While astronauts aboard the International Space Station (ISS) spend most of their time conducting science experiments in microgravity conditions, some of their work also includes capturing images of Earth for the purposes of research and monitoring — and also so us folks back on terra firma can appreciate just what a beautiful place it is.
NASA astronauts have mostly used Nikon film and DSLR cameras for snapping those shots, but a recent delivery to the ISS marks a new era for handheld photography aboard the orbital outpost.
That’s because the shipment, which arrived at the station aboard a Cygnus cargo ship last week, includes mirrorless Nikon cameras for the first time.
The high-end Nikon Z9, which launched in 2021, will replace the current inventory of Nikon D6 and D5 DSLR cameras on the ISS, with the latter having been in service there since 2017.
The new camera equipment includes 13 Z9 camera bodies, 15 FTZ II adapters for connecting older F-mount Nikkor lenses, and more than 15 Nikkor Z lenses, including super-telephoto and macro lenses. While the Nikon cameras aboard the ISS have not been physically modified, engineers have worked with NASA to create a custom dedicated firmware for reliable performance in the harsh space environment.
“Since the Apollo 15 mission more than 50 years ago, Nikon cameras and lenses have been used by NASA for space exploration on various missions and the space shuttles,” the Japanese camera giant said in a release. “Starting in 1999, Nikon cameras (Nikon F5) and Nikkor lenses have been used aboard the orbiting laboratory to aid in scientific research, maintenance, and aiding astronauts capturing the iconic images of Earth, the heavens, and beyond.”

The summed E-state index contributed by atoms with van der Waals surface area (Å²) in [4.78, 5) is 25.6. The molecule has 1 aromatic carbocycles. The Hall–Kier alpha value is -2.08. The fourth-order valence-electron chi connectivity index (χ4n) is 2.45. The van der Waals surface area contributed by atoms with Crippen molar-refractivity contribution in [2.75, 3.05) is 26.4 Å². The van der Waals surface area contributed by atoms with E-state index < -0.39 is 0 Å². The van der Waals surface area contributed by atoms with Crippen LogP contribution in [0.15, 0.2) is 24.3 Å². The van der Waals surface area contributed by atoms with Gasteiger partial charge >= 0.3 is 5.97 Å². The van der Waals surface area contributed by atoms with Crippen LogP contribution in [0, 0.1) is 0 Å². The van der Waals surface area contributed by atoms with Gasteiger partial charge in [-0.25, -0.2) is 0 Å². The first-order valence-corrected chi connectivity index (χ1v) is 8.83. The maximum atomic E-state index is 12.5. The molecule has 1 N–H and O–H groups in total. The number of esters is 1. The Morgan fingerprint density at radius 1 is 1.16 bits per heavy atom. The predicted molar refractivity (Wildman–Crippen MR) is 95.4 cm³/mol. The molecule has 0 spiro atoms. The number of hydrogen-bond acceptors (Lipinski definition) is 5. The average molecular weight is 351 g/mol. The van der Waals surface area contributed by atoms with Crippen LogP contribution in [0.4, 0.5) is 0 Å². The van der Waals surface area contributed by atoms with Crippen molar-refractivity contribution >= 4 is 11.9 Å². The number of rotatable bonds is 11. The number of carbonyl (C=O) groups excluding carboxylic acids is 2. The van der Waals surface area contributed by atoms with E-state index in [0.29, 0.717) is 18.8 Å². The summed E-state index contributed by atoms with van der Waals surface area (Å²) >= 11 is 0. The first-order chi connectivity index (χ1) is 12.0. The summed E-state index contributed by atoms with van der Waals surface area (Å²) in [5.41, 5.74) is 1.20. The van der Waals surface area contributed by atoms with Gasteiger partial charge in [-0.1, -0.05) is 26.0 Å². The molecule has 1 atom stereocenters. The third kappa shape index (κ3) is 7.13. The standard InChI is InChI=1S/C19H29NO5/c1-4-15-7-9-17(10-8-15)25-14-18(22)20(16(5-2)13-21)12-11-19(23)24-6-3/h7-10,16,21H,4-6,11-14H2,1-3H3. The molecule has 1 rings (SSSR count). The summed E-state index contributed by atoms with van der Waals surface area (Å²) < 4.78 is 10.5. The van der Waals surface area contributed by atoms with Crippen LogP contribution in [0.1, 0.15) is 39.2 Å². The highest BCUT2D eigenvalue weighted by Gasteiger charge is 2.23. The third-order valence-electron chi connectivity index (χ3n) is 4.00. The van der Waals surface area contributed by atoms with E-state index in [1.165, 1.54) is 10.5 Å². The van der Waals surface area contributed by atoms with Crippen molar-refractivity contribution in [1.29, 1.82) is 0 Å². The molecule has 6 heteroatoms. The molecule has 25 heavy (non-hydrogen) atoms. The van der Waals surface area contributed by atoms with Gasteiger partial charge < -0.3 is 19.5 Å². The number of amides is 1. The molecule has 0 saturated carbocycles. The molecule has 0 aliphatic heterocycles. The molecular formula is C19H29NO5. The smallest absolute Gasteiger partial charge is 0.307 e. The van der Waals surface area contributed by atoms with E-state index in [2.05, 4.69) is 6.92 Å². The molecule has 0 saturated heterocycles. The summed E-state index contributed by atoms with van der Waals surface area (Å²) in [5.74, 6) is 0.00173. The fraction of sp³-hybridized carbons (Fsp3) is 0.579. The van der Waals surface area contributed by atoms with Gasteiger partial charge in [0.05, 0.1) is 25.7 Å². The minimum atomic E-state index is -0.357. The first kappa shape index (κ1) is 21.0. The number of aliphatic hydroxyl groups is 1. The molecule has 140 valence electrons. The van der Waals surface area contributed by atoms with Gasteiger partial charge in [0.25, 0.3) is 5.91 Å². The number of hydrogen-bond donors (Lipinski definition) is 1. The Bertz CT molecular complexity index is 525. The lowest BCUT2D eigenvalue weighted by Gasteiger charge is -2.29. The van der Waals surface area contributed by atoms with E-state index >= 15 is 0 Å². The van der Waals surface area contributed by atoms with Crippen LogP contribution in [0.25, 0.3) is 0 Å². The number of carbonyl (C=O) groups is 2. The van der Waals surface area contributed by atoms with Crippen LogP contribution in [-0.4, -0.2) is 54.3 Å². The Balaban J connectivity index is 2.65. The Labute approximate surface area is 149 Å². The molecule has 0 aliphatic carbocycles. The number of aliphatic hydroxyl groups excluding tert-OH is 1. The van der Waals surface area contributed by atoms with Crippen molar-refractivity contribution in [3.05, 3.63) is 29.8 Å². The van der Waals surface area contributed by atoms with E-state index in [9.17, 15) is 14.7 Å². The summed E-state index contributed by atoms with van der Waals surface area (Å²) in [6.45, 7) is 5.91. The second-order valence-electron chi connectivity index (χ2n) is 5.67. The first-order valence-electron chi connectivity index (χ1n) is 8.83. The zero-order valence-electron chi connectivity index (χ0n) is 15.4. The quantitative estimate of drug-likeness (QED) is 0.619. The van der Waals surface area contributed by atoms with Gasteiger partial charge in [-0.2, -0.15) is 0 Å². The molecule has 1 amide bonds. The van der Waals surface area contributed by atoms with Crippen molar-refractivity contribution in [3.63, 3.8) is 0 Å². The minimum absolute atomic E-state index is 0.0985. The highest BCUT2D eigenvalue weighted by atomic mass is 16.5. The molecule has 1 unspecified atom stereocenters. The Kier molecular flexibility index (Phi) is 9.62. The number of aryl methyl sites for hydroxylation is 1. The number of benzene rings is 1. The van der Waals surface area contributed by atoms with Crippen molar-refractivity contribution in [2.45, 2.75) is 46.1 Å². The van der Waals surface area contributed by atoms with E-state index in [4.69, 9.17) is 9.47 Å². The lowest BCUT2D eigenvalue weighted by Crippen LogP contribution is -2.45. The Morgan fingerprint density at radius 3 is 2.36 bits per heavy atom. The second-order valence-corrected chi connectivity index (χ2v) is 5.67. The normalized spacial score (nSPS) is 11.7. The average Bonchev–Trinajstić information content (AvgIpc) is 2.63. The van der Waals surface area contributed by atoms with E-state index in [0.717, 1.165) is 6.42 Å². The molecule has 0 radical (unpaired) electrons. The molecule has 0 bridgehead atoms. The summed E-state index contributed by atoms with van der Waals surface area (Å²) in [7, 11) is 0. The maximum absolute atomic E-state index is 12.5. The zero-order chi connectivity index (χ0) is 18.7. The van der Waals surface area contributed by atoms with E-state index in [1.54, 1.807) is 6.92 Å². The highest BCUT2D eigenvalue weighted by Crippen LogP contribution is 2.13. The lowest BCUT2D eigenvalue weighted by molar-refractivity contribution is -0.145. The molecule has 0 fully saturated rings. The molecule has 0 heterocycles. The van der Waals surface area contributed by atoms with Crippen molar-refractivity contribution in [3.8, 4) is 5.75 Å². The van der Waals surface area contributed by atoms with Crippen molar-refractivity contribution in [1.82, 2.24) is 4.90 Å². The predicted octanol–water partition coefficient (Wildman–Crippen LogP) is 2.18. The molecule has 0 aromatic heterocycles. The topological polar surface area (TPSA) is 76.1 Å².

The company also noted that its cameras are used not only inside the space station, but also on spacewalks in the “unrelenting vacuum of space” by placing the device inside a special blanket casing developed by NASA.
Nikon unveiled its mirrorless Z-series in 2018, and advancements with the technology since then has brought it to a level ready for ISS deployment. The mirrorless system allows for smaller, lighter camera bodies and other advantages over DSLRs, and major camera manufacturers have been moving toward the technology in recent years.
The old Nikon DSLR cameras have certainly produced some stunning results over the years, but capturing those images also needed a good eye, a great deal of skill, and plenty of planning. We’re certainly looking forward to seeing what the ISS astronauts produce with the new mirrorless camera gear.